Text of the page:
Some 100 people turned out for a candlelight vigil Sunday evening to mourn the loss of a Winchester woman murdered on her morning walk, not far from her home.
The vigil was held Sunday at the corner of Washington Street and Brookridge Lane, where the 68-year-old Wanda McGlover was found dying in a ditch Sept. 21.
Though initial reports were of a hit-and-run accident, the Riverside County Sheriff's Department announced Friday it was investigating the death as a homicide.
Organizers of the vigil opened a microphone to anyone who wanted to speak of McGlover, known around the neighborhood for her walks, her friendliness, her colorful clothing and her hats.
Some people held up signs reading messages such as, "we love you sister Wanda."
McGlover's daughter, who maintained from the first that her mother was intentionally murdered -- not struck by a vehicle -- spoke to Patch about McGlover, whom she said was "just a wonderful genius."
As she has done since the slaying, the daughter refrained from giving her name.
"My mother walked every day, four to five times a week," the daughter said.
"She walked three to five miles in this particular area. Somebody saw something. I am just begging the public to please, please, please come forward."
The woman asked that people visit a website here to give any tips about the case and also to donate money, because the time might come when the family may have to launch its own investigation.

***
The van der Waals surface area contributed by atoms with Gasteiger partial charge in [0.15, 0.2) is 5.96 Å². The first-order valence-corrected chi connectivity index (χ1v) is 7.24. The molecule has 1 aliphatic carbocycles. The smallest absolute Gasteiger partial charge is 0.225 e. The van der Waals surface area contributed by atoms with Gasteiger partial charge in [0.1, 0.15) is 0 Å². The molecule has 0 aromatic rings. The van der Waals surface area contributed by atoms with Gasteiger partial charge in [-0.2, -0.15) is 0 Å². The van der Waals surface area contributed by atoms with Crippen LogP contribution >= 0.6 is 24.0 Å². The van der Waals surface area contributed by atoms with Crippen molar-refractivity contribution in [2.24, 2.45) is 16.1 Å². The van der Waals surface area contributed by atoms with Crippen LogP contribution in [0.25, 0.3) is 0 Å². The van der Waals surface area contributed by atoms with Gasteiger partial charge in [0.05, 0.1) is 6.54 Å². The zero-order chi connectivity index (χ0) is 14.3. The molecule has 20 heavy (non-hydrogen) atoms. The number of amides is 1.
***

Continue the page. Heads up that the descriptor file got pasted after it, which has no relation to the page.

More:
Donations would also help to gather funds for a possible reward for information leading to the killer.
"This was a brutal, brutal, brutal attack. Somebody knows something."
The daughter added that she would want her mother to know that she will not give up in her search for the killer.
"Mother, we will get justice," the woman said to Patch.
"You did not die in vain."
McGlover, who suffered grave head trauma, died at a hospital.
Her daughter contends that McGlover was speaking with her on the phone the moment she was attacked by someone because she heard her mother say, "excuse me" before the assaulted woman screamed her daughter's name.
"Someone came up to her and either grabbed her arm or grabbed her from behind or something and she said ‘excuse me' to that person, or persons," the daughter said during a news conference earlier this week.
The woman explained that investigators' initial findings about her mother being struck by a hit-and-run driver do not make sense because when a vehicle bears down on someone, “they don’t have time to say 'excuse me' to the car."